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Oppose directly elected Mayors – bad for democracy and bad for Labour

It isn’t often that we agree with John Spellar, but we’re happy to say that we did yesterday when he came out at Progress against a directly elected Mayor for Birmingham, and what he called the “arcane constitutional debate” about the whole issue. Directly elected Mayors have already proved bad for democracy and bad for Labour. Fortunately, the voters in most places that have voted on whether to have them has so far thrown the idea out — in 27 towns and cities, compared with only 13 that have them.

There have been some good Labour Mayors elected, not least Ken Livingstone in London and we hope to see him back next May, but it would be even better to see him as Leader of a restored Greater London Council. You need good politicians to do a great job for our cities, but you also need effective management, a good structure to hold both to account, and committed councillors elected on a clear political basis to make that structure work.

To invest in a single politician the power to make policy across a range of issues, to effectively control the budget unless there is a large majority against it, to appoint a host of other politicians to powerful posts on what may well be, for those individuals and those who elect them, very large salaries: that is an unacceptable concentration of power.

The powers of patronage wielded by elected Mayors, resulting in full-time councillors financial dependent on the Mayor’s goodwill, creates a climate of subservience in some and resentment in others. And a factionalism dependent on personal not community or public interest (unless of course the Mayor persuades Labour officials to purge dissenters from the council).

Nor does the “personal mandate” of elected mayors give any comfort. Mayoral elections are personality contests, more X factor than politics, and beneficial to anyone who can present themselves as the anti-politician candidate (as both Ken Livingstone and Boris Johnson were able to do when they first won). For that reason, they are contests that often result in the election of an independent. And when it comes to policies, there’s no accountability.

Some argue you need “strong political leadership and clear vision” which, they suggest, can only come from directly elected mayors, who are also able to “use their status to actually personify the city’s brand”. Has that come from Stuart Drummond, Independent Mayor of Hartlepool, who was first put up for election by the football club, as a publicity stunt, and has won two further victories since? Or Peter Davies who won Doncaster for the English Democrats?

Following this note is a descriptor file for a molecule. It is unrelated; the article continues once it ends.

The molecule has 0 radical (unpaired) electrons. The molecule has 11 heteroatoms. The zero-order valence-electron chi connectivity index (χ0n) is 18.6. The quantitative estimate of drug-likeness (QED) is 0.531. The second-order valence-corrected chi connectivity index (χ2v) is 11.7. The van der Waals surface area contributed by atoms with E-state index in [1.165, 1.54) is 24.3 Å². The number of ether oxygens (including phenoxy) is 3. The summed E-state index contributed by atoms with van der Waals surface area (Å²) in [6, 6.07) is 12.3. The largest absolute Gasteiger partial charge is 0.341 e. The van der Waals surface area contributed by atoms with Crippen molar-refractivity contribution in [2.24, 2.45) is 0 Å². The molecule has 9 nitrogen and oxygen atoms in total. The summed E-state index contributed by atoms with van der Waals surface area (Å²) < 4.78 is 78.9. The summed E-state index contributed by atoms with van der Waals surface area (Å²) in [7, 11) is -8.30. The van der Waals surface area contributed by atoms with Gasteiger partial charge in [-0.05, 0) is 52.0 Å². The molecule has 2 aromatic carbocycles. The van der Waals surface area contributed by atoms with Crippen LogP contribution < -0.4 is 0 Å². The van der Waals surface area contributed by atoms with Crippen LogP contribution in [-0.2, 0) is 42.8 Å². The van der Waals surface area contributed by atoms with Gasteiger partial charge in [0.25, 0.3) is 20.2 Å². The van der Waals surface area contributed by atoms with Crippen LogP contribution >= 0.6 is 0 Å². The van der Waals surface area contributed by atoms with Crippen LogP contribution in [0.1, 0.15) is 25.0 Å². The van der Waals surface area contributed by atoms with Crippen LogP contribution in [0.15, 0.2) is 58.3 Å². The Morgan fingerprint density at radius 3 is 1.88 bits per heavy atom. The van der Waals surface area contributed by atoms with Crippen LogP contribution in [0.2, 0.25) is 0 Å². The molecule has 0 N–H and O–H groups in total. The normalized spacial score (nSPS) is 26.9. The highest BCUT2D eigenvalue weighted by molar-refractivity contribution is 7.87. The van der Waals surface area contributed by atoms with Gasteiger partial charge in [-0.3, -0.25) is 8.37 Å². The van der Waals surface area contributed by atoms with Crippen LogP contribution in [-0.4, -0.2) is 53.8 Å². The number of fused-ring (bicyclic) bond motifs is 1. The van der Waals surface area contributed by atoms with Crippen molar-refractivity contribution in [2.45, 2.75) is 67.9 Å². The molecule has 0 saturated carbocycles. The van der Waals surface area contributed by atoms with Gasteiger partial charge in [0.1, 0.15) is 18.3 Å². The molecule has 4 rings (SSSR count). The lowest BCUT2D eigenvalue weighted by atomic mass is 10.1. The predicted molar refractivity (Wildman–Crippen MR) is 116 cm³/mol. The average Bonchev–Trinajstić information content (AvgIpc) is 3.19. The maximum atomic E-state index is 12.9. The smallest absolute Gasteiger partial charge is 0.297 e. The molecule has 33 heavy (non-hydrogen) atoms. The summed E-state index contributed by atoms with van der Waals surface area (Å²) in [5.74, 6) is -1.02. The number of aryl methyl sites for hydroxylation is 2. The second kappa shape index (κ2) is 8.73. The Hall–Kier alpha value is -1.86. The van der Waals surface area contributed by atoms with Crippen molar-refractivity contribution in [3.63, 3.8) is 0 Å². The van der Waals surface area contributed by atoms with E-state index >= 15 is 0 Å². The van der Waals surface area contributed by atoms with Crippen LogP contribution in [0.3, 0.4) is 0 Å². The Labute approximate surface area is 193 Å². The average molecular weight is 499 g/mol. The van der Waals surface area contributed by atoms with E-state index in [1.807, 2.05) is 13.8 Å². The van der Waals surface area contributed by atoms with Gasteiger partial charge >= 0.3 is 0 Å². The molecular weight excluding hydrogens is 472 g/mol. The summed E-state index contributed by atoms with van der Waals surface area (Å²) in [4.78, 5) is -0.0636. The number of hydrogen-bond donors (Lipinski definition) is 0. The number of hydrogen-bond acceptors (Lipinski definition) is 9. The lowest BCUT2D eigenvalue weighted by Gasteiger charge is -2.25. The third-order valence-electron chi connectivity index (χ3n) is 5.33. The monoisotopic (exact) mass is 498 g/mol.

And they are just two of the Labour towns and cities where Labour has lost the election for the mayoralty. Don’t let it happen to these great cities which are to vote on the principle soon: Birmingham, Bradford, Bristol, Coventry, Leeds, Liverpool, Manchester, Newcastle, Nottingham, Sheffield, Wakefield. In many cases, the campaigns for directly elected mayors are driven by the ambitious men who want the job, like Siôn Simon and Albert Bore in Birmingham. In most of these cities, Labour has sensibly decided to oppose the change, in spite of the national campaign by Lord Adonis. In Bristol, it’s neutral. In Coventry, the issue is hotly contested.

There is more support for elected Mayors for wider conurbations. John Spellar, for example, is careful to distinguish Birmingham from London, where, he argues, the Mayor does not deliver most council services. It is true that too few functions were devolved to the GLA from Whitehall (and the boroughs were too resistant to pass over their jointly-exercised London-wide functions) but do transport and policing, and the Mayor’s resposibilities for planning and development, housing, culture, economic development and regeneration not justify a London council? And would they not do so in other conurbations too?

Directly-elected Mayors were an elitist and authoritarian idea Tony Blair borrowed from Michael Heseltine and foisted on an unwilling Labour Party. Although, a handful of local Labour leaders are attracted by the enhanced powers, there remains very little support for it amongst Labour councillors or activists. We should oppose them now, and reintroduce proper accountability when we return to government.


  1. LabourCllr says:

    Don’t disagree with thrust of the article – but English Democrat is in Doncaster, not Darlington.

    1. Jon Lansman says:

      Thanks LabourCllr. I’ll correct it.

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